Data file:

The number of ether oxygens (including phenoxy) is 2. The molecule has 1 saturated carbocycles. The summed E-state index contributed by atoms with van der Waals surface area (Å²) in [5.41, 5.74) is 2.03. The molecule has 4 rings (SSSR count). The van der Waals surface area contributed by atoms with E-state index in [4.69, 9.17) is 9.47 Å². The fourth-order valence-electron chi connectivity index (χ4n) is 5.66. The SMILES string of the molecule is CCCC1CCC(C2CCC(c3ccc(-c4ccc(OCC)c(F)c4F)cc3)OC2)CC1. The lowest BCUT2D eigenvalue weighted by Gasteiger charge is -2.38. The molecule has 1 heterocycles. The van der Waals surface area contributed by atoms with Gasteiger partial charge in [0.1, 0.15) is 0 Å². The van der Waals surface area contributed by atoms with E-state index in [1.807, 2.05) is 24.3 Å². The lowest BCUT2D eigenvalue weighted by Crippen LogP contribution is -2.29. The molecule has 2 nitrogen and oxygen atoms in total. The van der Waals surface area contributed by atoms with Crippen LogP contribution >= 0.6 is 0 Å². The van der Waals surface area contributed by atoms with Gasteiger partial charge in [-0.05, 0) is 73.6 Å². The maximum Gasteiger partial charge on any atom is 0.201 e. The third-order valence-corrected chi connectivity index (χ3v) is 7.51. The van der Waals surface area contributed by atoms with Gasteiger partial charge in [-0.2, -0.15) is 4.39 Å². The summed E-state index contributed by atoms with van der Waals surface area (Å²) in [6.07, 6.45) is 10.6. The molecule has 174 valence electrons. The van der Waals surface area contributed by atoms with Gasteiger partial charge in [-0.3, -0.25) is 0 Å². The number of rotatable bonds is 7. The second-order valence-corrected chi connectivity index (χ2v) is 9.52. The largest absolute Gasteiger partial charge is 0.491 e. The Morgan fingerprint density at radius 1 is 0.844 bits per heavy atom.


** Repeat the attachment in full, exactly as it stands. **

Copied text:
The number of ether oxygens (including phenoxy) is 2. The molecule has 1 saturated carbocycles. The summed E-state index contributed by atoms with van der Waals surface area (Å²) in [5.41, 5.74) is 2.03. The molecule has 4 rings (SSSR count). The van der Waals surface area contributed by atoms with E-state index in [4.69, 9.17) is 9.47 Å². The fourth-order valence-electron chi connectivity index (χ4n) is 5.66. The SMILES string of the molecule is CCCC1CCC(C2CCC(c3ccc(-c4ccc(OCC)c(F)c4F)cc3)OC2)CC1. The lowest BCUT2D eigenvalue weighted by Gasteiger charge is -2.38. The molecule has 1 heterocycles. The van der Waals surface area contributed by atoms with Gasteiger partial charge in [0.1, 0.15) is 0 Å². The van der Waals surface area contributed by atoms with E-state index in [1.807, 2.05) is 24.3 Å². The lowest BCUT2D eigenvalue weighted by Crippen LogP contribution is -2.29. The molecule has 2 nitrogen and oxygen atoms in total. The van der Waals surface area contributed by atoms with Crippen LogP contribution >= 0.6 is 0 Å². The van der Waals surface area contributed by atoms with Gasteiger partial charge in [-0.05, 0) is 73.6 Å². The maximum Gasteiger partial charge on any atom is 0.201 e. The third-order valence-corrected chi connectivity index (χ3v) is 7.51. The van der Waals surface area contributed by atoms with Gasteiger partial charge in [-0.2, -0.15) is 4.39 Å². The summed E-state index contributed by atoms with van der Waals surface area (Å²) in [6.07, 6.45) is 10.6. The molecule has 174 valence electrons. The van der Waals surface area contributed by atoms with Gasteiger partial charge in [-0.3, -0.25) is 0 Å². The number of rotatable bonds is 7. The second-order valence-corrected chi connectivity index (χ2v) is 9.52. The largest absolute Gasteiger partial charge is 0.491 e. The Morgan fingerprint density at radius 1 is 0.844 bits per heavy atom.